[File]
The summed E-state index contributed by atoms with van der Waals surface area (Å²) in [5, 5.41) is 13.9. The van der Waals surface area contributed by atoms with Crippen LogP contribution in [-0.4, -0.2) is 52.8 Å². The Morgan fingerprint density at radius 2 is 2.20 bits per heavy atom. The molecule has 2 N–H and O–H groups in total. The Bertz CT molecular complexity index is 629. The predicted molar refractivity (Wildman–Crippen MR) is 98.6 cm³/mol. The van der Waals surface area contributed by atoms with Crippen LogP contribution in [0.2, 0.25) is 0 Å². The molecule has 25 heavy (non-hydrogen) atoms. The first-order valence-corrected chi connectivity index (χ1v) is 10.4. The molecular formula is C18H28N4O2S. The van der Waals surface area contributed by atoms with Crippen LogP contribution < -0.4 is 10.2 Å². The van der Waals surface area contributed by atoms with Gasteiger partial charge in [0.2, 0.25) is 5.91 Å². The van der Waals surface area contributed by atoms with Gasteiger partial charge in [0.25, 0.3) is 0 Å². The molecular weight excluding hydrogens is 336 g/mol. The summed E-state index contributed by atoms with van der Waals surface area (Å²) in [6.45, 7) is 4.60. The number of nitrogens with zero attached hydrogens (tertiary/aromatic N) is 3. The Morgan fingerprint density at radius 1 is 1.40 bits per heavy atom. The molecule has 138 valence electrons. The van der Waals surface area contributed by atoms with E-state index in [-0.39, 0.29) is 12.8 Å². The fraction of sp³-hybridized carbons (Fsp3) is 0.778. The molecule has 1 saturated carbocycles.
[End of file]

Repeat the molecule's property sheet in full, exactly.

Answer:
The summed E-state index contributed by atoms with van der Waals surface area (Å²) in [5, 5.41) is 13.9. The van der Waals surface area contributed by atoms with Crippen LogP contribution in [-0.4, -0.2) is 52.8 Å². The Morgan fingerprint density at radius 2 is 2.20 bits per heavy atom. The molecule has 2 N–H and O–H groups in total. The Bertz CT molecular complexity index is 629. The predicted molar refractivity (Wildman–Crippen MR) is 98.6 cm³/mol. The van der Waals surface area contributed by atoms with Crippen LogP contribution in [0.2, 0.25) is 0 Å². The molecule has 25 heavy (non-hydrogen) atoms. The first-order valence-corrected chi connectivity index (χ1v) is 10.4. The molecular formula is C18H28N4O2S. The van der Waals surface area contributed by atoms with Crippen LogP contribution < -0.4 is 10.2 Å². The van der Waals surface area contributed by atoms with Gasteiger partial charge in [0.2, 0.25) is 5.91 Å². The van der Waals surface area contributed by atoms with Gasteiger partial charge in [0.25, 0.3) is 0 Å². The molecular weight excluding hydrogens is 336 g/mol. The summed E-state index contributed by atoms with van der Waals surface area (Å²) in [6.45, 7) is 4.60. The number of nitrogens with zero attached hydrogens (tertiary/aromatic N) is 3. The Morgan fingerprint density at radius 1 is 1.40 bits per heavy atom. The molecule has 138 valence electrons. The van der Waals surface area contributed by atoms with E-state index in [-0.39, 0.29) is 12.8 Å². The fraction of sp³-hybridized carbons (Fsp3) is 0.778. The molecule has 1 saturated carbocycles.